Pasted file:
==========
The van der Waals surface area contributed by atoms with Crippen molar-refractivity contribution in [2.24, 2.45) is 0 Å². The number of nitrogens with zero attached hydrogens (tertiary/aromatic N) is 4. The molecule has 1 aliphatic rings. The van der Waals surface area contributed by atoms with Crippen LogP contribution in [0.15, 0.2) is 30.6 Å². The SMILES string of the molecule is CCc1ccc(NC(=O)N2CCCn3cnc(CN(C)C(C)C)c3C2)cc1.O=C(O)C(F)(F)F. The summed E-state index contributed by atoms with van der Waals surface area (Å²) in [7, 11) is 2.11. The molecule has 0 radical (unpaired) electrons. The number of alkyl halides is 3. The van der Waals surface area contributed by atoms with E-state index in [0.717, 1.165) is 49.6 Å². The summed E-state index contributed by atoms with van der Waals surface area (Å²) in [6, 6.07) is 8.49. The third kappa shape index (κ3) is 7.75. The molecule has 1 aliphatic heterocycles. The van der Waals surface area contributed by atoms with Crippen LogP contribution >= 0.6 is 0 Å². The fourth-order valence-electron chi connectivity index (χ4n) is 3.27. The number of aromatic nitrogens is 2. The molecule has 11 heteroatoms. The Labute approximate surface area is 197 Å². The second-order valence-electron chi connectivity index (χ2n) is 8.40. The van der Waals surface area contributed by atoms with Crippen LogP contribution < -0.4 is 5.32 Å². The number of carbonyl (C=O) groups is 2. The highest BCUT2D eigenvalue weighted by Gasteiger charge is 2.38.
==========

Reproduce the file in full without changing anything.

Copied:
The van der Waals surface area contributed by atoms with Crippen molar-refractivity contribution in [2.24, 2.45) is 0 Å². The number of nitrogens with zero attached hydrogens (tertiary/aromatic N) is 4. The molecule has 1 aliphatic rings. The van der Waals surface area contributed by atoms with Crippen LogP contribution in [0.15, 0.2) is 30.6 Å². The SMILES string of the molecule is CCc1ccc(NC(=O)N2CCCn3cnc(CN(C)C(C)C)c3C2)cc1.O=C(O)C(F)(F)F. The summed E-state index contributed by atoms with van der Waals surface area (Å²) in [7, 11) is 2.11. The molecule has 0 radical (unpaired) electrons. The number of alkyl halides is 3. The van der Waals surface area contributed by atoms with E-state index in [0.717, 1.165) is 49.6 Å². The summed E-state index contributed by atoms with van der Waals surface area (Å²) in [6, 6.07) is 8.49. The third kappa shape index (κ3) is 7.75. The molecule has 1 aliphatic heterocycles. The van der Waals surface area contributed by atoms with Crippen LogP contribution >= 0.6 is 0 Å². The fourth-order valence-electron chi connectivity index (χ4n) is 3.27. The number of aromatic nitrogens is 2. The molecule has 11 heteroatoms. The Labute approximate surface area is 197 Å². The second-order valence-electron chi connectivity index (χ2n) is 8.40. The van der Waals surface area contributed by atoms with Crippen LogP contribution < -0.4 is 5.32 Å². The number of carbonyl (C=O) groups is 2. The highest BCUT2D eigenvalue weighted by Gasteiger charge is 2.38.